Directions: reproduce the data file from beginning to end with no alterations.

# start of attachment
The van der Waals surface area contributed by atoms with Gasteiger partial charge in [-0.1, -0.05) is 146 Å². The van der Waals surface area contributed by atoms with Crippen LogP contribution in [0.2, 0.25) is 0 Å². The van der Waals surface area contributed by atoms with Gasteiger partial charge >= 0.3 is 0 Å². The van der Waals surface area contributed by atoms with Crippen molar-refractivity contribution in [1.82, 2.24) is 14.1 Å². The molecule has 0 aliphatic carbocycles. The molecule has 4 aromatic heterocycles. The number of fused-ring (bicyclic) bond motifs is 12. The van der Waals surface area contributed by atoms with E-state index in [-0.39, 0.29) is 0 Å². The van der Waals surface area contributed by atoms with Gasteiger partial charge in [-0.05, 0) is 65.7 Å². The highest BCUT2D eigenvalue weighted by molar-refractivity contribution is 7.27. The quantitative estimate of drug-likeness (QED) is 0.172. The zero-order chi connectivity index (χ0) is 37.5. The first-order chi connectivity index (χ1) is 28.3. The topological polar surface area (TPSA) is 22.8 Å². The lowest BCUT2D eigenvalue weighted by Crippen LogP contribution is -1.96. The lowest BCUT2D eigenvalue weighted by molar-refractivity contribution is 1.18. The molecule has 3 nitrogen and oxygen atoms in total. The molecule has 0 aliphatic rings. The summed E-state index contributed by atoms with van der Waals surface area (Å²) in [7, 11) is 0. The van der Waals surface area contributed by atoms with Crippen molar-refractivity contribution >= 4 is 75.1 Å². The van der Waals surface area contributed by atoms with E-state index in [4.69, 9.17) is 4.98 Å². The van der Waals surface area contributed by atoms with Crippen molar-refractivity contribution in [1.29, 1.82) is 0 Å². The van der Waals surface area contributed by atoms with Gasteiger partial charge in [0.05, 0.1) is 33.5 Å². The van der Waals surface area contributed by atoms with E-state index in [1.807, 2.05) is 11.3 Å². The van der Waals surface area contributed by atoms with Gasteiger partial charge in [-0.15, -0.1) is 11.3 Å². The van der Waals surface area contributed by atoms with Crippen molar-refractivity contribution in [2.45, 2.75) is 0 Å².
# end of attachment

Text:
The van der Waals surface area contributed by atoms with Gasteiger partial charge in [-0.1, -0.05) is 146 Å². The van der Waals surface area contributed by atoms with Crippen LogP contribution in [0.2, 0.25) is 0 Å². The van der Waals surface area contributed by atoms with Gasteiger partial charge >= 0.3 is 0 Å². The van der Waals surface area contributed by atoms with Crippen molar-refractivity contribution in [1.82, 2.24) is 14.1 Å². The molecule has 0 aliphatic carbocycles. The molecule has 4 aromatic heterocycles. The number of fused-ring (bicyclic) bond motifs is 12. The van der Waals surface area contributed by atoms with E-state index in [-0.39, 0.29) is 0 Å². The van der Waals surface area contributed by atoms with Gasteiger partial charge in [-0.05, 0) is 65.7 Å². The highest BCUT2D eigenvalue weighted by molar-refractivity contribution is 7.27. The quantitative estimate of drug-likeness (QED) is 0.172. The zero-order chi connectivity index (χ0) is 37.5. The first-order chi connectivity index (χ1) is 28.3. The topological polar surface area (TPSA) is 22.8 Å². The lowest BCUT2D eigenvalue weighted by Crippen LogP contribution is -1.96. The lowest BCUT2D eigenvalue weighted by molar-refractivity contribution is 1.18. The molecule has 3 nitrogen and oxygen atoms in total. The molecule has 0 aliphatic rings. The summed E-state index contributed by atoms with van der Waals surface area (Å²) in [7, 11) is 0. The van der Waals surface area contributed by atoms with Crippen molar-refractivity contribution >= 4 is 75.1 Å². The van der Waals surface area contributed by atoms with E-state index in [4.69, 9.17) is 4.98 Å². The van der Waals surface area contributed by atoms with Crippen molar-refractivity contribution in [1.29, 1.82) is 0 Å². The van der Waals surface area contributed by atoms with Gasteiger partial charge in [0.05, 0.1) is 33.5 Å². The van der Waals surface area contributed by atoms with E-state index in [1.807, 2.05) is 11.3 Å². The van der Waals surface area contributed by atoms with Gasteiger partial charge in [-0.15, -0.1) is 11.3 Å². The van der Waals surface area contributed by atoms with Crippen molar-refractivity contribution in [2.45, 2.75) is 0 Å².